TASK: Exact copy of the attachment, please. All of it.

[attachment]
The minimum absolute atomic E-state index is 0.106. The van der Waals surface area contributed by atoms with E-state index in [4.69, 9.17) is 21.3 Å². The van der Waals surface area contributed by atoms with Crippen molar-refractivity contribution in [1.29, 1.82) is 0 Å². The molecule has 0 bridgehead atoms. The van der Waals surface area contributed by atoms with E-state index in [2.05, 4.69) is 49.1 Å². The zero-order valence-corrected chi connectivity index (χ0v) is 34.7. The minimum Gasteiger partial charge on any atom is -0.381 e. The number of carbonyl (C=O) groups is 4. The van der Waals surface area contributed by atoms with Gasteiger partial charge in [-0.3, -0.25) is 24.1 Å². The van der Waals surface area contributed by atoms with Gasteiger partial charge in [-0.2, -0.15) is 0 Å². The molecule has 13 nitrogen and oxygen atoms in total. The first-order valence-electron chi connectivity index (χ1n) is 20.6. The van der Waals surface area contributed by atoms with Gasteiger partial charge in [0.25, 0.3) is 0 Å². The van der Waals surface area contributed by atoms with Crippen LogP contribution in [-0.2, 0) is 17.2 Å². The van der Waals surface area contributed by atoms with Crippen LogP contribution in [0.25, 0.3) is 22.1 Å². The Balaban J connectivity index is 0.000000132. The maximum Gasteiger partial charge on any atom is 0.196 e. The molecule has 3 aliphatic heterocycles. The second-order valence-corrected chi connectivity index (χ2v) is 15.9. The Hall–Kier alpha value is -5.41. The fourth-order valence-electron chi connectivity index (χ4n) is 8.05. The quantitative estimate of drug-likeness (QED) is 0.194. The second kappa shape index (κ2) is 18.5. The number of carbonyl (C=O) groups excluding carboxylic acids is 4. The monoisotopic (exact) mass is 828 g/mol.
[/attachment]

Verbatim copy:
The minimum absolute atomic E-state index is 0.106. The van der Waals surface area contributed by atoms with E-state index in [4.69, 9.17) is 21.3 Å². The van der Waals surface area contributed by atoms with Crippen molar-refractivity contribution in [1.29, 1.82) is 0 Å². The molecule has 0 bridgehead atoms. The van der Waals surface area contributed by atoms with E-state index in [2.05, 4.69) is 49.1 Å². The zero-order valence-corrected chi connectivity index (χ0v) is 34.7. The minimum Gasteiger partial charge on any atom is -0.381 e. The number of carbonyl (C=O) groups is 4. The van der Waals surface area contributed by atoms with Gasteiger partial charge in [-0.3, -0.25) is 24.1 Å². The van der Waals surface area contributed by atoms with Gasteiger partial charge in [-0.2, -0.15) is 0 Å². The molecule has 13 nitrogen and oxygen atoms in total. The first-order valence-electron chi connectivity index (χ1n) is 20.6. The van der Waals surface area contributed by atoms with Gasteiger partial charge in [0.25, 0.3) is 0 Å². The van der Waals surface area contributed by atoms with Crippen LogP contribution in [-0.2, 0) is 17.2 Å². The van der Waals surface area contributed by atoms with Crippen LogP contribution in [0.25, 0.3) is 22.1 Å². The Balaban J connectivity index is 0.000000132. The maximum Gasteiger partial charge on any atom is 0.196 e. The molecule has 3 aliphatic heterocycles. The second-order valence-corrected chi connectivity index (χ2v) is 15.9. The Hall–Kier alpha value is -5.41. The fourth-order valence-electron chi connectivity index (χ4n) is 8.05. The quantitative estimate of drug-likeness (QED) is 0.194. The second kappa shape index (κ2) is 18.5. The number of carbonyl (C=O) groups excluding carboxylic acids is 4. The monoisotopic (exact) mass is 828 g/mol.